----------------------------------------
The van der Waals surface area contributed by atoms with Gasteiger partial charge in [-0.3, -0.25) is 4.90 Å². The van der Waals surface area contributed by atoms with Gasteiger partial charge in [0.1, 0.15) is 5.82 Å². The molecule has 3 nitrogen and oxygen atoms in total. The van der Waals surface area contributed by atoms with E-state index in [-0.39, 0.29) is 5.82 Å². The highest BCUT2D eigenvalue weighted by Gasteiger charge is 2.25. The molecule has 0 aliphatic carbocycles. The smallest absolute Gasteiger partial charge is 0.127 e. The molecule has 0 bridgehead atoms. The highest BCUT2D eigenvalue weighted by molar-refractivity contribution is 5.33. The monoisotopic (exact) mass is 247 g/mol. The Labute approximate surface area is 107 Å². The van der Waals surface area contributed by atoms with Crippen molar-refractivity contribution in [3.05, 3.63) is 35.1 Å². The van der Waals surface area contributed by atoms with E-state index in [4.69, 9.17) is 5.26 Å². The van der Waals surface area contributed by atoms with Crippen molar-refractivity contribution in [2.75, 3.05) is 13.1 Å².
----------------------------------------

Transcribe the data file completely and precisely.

The van der Waals surface area contributed by atoms with Gasteiger partial charge in [-0.3, -0.25) is 4.90 Å². The van der Waals surface area contributed by atoms with Gasteiger partial charge in [0.1, 0.15) is 5.82 Å². The molecule has 3 nitrogen and oxygen atoms in total. The van der Waals surface area contributed by atoms with E-state index in [-0.39, 0.29) is 5.82 Å². The highest BCUT2D eigenvalue weighted by Gasteiger charge is 2.25. The molecule has 0 aliphatic carbocycles. The smallest absolute Gasteiger partial charge is 0.127 e. The molecule has 0 bridgehead atoms. The highest BCUT2D eigenvalue weighted by molar-refractivity contribution is 5.33. The monoisotopic (exact) mass is 247 g/mol. The Labute approximate surface area is 107 Å². The van der Waals surface area contributed by atoms with Crippen molar-refractivity contribution in [3.05, 3.63) is 35.1 Å². The van der Waals surface area contributed by atoms with E-state index in [4.69, 9.17) is 5.26 Å². The van der Waals surface area contributed by atoms with Crippen molar-refractivity contribution in [2.75, 3.05) is 13.1 Å².